With three exquisite touches of control, technique and finish, Federico Chiesa finished 95 minutes of Italian disappointment.
This record team is in the quarterfinals of the European Championship with a defense that finally allowed a goal after more than 19 hours, but with a record 12th victory for the national team.
After a breeze in the group stage of Euro 2020, Italy was forced to fight for its 2-1 victory over Austria on Saturday in a match of the last 16, which came to life in overtime.
Roberto Mancini’s reserves made the difference with the goals of Chiesa and Matteo Pesina at Wembley Stadium.
“We needed fresh energy,” Mancini said, “and the boys who showed up were brilliant.”
An unmarked Chiesa headed down Leonardo Spinazola’s high cross, controlled the bouncing ball with his right boot, and then used his other foot to shoot low into the net.
“Usually when the ball arrives like that, you try to volley for the first time,” Chiesa said. “But I think the goal came because I was composed, calm and focused.”
The goal took the clock back 25 years, when the European Championship matches were last played in England and his father, Enrico Chiesa, scored for Italy. However, Euro ’96 ended in the group stage for Italy.
A quarter-final match is now set in Munich on Friday against the winner of Sunday’s match between defending champions Portugal and top-ranked Belgium.
“Ideally, we’d like to avoid both,” Mancini said, “but that’s not possible.”
After scoring seven unanswered goals in the group stage, Italy did not cope so easily with the Austrian team, which is playing for the first time in a knockout at the European Championship.
“After 90 minutes, we said we just had to improve the quality of the final passes,” said Spinazola, “and finally the goals arrived in extra time.”
Individual skills led to a breakthrough from Chiesa. Italy’s second was more for calm in the fight against the door. Pesina, who came in the middle of the second half, sent the ball into the far corner of the net in the 105th minute.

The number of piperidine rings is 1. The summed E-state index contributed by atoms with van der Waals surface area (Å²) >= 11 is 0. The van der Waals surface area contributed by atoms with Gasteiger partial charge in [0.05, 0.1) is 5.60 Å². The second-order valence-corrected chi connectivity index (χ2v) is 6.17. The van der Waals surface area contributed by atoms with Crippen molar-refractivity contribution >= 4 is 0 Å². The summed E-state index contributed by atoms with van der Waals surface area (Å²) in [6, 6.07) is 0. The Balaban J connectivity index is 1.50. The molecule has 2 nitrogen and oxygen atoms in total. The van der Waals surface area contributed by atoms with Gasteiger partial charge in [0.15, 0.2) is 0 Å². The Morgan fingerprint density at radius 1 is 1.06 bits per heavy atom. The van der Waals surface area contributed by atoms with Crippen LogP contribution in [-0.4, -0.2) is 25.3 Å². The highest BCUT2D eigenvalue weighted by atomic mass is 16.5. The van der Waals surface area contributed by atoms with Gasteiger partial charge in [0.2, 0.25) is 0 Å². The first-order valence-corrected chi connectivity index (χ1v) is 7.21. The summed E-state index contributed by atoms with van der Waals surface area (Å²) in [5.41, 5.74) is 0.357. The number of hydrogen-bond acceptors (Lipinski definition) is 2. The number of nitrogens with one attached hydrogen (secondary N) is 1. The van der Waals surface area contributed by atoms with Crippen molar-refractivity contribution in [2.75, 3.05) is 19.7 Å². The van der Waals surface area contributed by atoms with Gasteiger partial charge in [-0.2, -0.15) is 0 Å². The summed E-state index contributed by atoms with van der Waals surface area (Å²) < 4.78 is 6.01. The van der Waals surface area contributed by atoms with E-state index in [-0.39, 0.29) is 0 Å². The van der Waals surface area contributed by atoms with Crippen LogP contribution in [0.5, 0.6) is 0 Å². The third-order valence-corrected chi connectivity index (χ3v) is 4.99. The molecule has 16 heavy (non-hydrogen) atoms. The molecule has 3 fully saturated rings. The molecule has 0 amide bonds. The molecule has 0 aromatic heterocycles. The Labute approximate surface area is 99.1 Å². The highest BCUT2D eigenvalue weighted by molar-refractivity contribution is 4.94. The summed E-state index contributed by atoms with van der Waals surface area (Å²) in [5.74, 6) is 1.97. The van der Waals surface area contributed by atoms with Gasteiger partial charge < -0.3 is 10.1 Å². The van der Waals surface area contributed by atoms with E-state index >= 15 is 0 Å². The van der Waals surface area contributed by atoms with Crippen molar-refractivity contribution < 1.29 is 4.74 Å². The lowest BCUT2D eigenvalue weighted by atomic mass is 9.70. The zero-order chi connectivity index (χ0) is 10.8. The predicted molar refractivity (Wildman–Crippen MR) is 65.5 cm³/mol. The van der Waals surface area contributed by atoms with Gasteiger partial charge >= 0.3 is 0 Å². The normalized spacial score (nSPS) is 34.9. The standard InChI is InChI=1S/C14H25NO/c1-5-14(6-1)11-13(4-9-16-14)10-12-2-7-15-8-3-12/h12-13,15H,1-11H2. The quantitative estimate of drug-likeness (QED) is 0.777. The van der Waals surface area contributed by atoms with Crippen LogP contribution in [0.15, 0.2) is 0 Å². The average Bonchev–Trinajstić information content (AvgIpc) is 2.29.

“Everyone can score in this team and that is our main strength,” Pesina said. “We’re a great band.”
The team spirit was clear in the harsh emotion of the goal celebrations, as teammates collapsed against Pesina, a late change in the team’s injury.
“He’s not a player I’ve necessarily dug up – he’s doing brilliantly for Atalanta,” Mancini said. “He has certainly proven to be a top player and I think he will have a great future with Italy because I think he will only improve.”
Italy also celebrated in overtime after setting a world record for minutes played without conceding a goal in international football. The previous record was also in Italy and was set with goalkeeper Dino Zof in the team. The Italians spent 1143 minutes between 1972 and 1974 without conceding a goal.
But Italy soon lost for the first time in 1168 minutes, from a set in the 114th minute, when Sasa Kalajdzic kicked the ball from a corner.
“Maybe Italy was a little nervous,” said Austrian defender David Alaba.
The Austrian return ended there, and Italy continued its 31st consecutive undefeated match – another record of the national team.
Video review also helped.
Austria took 63 minutes for their first shot, then found the net two minutes later. Alaba headed the ball through the penalty area, and Marko Arnautovic nodded past Italian goalkeeper Gianluigi Donarumma. But the video review showed that Arnautovic’s right shoe was offside.
“We are disappointed and sad,” said Austrian coach Franco Foda. “We need justice in football, but today it hit us. It was close to offside and we have to live with it. “